Tuskegee Airman Harold Brown inducted into Minnesota Aviation Hall of Fame

Dr. Harold Brown of Catawba Island and Terry Hollis, manager of the Tuskegee Airman exhibit that was visiting Liberty Aviation Museum, with a P-51 Red Tail Mustang of the type that Brown flew during World War II. (Photo by D’Arcy Egan)

The Commemorative Air Force (CAF) Red Tail Squadron, America’s tribute to the Tuskegee Airmen, is pleased to announce that one of their principal advisors and supporters, Tuskegee Airman and Minneapolis native Dr. Harold Brown Catawba Island, was inducted into the Minnesota Aviation Hall of Fame.

Dr. Brown and his wife, Dr. Marsha Bordner, together received recognition as Writers of the Year for their book, “Keep Your Airspeed Up: The Story of a Tuskegee Airman,” a detailed account of Dr. Brown’s experience as one of our country’s first black military aviators.

Brown, 94, served in World War II with the all-black pilots who became known as the Tuskegee Airmen after receiving their initial flight training at the segregated U.S. Army Air Corps training facility in Tuskegee, Ala. In his time overseas during World War II, Dr. Brown’s service to his country included being held in a German prisoner of war camp after his P-51 Mustang was shot down over enemy territory.

“To be selected for membership in the 2020 Minnesota Aviation Hall of Fame, as well as to receive the Writer of the Year Award, is an honor and is very special to me,” said Dr. Brown. “It is recognition of my life’s career that began when I was a 17-year-old high school graduate with dreams of becoming a military fighter pilot. I sincerely appreciate the recognition I am receiving from my home state and want to thank those who nominated me.”

Brown’s military tenure continued after World War II, culminating in 23 years of service. He played an important role with Strategic Air Command and flew over 20 different types of aircraft before moving on to a successful career in higher education.

“I was honored and privileged to record his story for posterity. I didn’t want his noble story to be lost to time,” said Dr. Bordner. “I am equally honored and privileged to have received recognition from the Minnesota Aviation Hall of Fame.”

The purpose of the Minnesota Aviation Hall of Fame is to establish and maintain an ongoing means of honoring native Minnesotans who have contributed in a significant manner to the development, advancement and promotion of aviation in the state, or elsewhere. The Writer of the Year award is given each year for a published work in the hopes of encouraging aviation writing and editorializing that enhance the positive aspect of aviation.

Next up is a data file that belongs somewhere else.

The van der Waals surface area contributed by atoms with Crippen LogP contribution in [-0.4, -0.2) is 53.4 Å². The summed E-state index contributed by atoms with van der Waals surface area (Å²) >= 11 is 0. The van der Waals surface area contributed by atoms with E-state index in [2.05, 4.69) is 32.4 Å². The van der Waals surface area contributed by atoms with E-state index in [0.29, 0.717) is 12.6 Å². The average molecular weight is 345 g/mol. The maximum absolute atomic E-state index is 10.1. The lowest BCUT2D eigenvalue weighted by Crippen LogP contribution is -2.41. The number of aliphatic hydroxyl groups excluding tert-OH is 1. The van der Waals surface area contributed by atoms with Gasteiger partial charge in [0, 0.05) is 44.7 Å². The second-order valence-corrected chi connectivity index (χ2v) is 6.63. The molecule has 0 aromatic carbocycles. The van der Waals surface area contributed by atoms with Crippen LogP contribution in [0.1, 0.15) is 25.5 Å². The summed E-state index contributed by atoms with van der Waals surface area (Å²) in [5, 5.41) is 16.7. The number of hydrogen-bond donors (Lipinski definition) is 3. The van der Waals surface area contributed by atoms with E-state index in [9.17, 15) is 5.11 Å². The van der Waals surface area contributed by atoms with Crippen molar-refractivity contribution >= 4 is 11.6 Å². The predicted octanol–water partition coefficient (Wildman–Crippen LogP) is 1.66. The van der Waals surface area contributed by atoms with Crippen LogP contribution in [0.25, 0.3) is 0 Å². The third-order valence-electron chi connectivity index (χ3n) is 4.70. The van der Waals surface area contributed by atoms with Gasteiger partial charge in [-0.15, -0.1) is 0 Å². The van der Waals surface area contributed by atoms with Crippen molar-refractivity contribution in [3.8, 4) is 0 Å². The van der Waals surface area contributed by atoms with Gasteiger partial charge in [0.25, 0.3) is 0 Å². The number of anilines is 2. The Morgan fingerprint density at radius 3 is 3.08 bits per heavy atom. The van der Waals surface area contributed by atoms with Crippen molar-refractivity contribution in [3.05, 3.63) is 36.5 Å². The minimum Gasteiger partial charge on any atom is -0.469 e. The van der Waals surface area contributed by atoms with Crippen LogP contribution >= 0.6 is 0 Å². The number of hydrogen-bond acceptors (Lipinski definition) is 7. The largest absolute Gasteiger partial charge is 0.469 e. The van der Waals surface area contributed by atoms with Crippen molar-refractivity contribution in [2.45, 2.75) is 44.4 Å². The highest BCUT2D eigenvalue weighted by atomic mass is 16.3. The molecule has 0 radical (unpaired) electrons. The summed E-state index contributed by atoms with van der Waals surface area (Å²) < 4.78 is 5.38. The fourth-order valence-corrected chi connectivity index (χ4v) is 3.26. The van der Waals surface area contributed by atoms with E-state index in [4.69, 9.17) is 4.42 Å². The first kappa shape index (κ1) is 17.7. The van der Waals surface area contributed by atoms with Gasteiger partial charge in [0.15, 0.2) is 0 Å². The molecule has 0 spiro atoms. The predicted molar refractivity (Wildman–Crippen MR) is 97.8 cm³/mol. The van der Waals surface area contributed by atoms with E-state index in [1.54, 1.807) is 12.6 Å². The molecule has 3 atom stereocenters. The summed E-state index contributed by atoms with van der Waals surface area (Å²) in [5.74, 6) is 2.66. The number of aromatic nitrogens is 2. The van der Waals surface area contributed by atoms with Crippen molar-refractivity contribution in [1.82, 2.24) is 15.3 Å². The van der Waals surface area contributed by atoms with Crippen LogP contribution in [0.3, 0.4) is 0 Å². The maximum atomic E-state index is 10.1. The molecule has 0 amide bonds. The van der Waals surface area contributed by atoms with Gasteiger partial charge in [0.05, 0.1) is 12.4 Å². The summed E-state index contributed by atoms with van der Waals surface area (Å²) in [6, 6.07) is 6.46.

Dr. Brown and Dr. Bordner will receive official honors from the Minnesota Aviation Hall of Fame at their annual banquet next April. Learn more at mnaviationhalloffame.org.

The CAF Red Tail Squadron is committed to telling the inspirational story of the Tuskegee Airmen, America’s first black military pilots and their support personnel. RISE ABOVE: Red Tail, their three-fold outreach program, includes an airworthy P-51C Mustang and the RISE ABOVE Traveling Exhibit mobile theater.

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These two exciting and entertaining vehicles tour the country year round with stops at airshows, schools, museums and community events. In addition, the group curates and provides extensive educational resources for students, teachers, youth leaders and anyone looking to learn more and be inspired by these remarkable American trailblazers. The CAF Red Tail Squadron is a charitable organization part of the Commemorative Air Force (CAF), a non-military group that restores and flies combat aircraft to remember the lessons learned from the defining moments in American military aviation history. Learn more at redtail.org

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